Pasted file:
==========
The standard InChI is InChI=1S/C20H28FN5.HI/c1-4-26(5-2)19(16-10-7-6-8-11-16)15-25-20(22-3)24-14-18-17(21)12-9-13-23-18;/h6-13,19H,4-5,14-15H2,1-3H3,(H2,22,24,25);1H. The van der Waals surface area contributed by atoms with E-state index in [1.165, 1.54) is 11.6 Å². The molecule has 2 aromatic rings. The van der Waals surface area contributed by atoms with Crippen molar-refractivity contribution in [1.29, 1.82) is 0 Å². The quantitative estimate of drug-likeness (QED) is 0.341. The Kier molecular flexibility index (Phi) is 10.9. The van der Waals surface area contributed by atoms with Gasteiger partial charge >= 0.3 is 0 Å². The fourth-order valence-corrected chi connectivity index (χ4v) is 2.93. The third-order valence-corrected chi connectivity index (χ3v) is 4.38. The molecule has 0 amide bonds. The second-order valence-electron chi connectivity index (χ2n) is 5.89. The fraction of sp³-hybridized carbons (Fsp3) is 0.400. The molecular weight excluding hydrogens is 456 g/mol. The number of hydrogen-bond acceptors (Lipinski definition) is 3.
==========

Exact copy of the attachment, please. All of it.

The standard InChI is InChI=1S/C20H28FN5.HI/c1-4-26(5-2)19(16-10-7-6-8-11-16)15-25-20(22-3)24-14-18-17(21)12-9-13-23-18;/h6-13,19H,4-5,14-15H2,1-3H3,(H2,22,24,25);1H. The van der Waals surface area contributed by atoms with E-state index in [1.165, 1.54) is 11.6 Å². The molecule has 2 aromatic rings. The van der Waals surface area contributed by atoms with Crippen molar-refractivity contribution in [1.29, 1.82) is 0 Å². The quantitative estimate of drug-likeness (QED) is 0.341. The Kier molecular flexibility index (Phi) is 10.9. The van der Waals surface area contributed by atoms with Gasteiger partial charge >= 0.3 is 0 Å². The fourth-order valence-corrected chi connectivity index (χ4v) is 2.93. The third-order valence-corrected chi connectivity index (χ3v) is 4.38. The molecule has 0 amide bonds. The second-order valence-electron chi connectivity index (χ2n) is 5.89. The fraction of sp³-hybridized carbons (Fsp3) is 0.400. The molecular weight excluding hydrogens is 456 g/mol. The number of hydrogen-bond acceptors (Lipinski definition) is 3.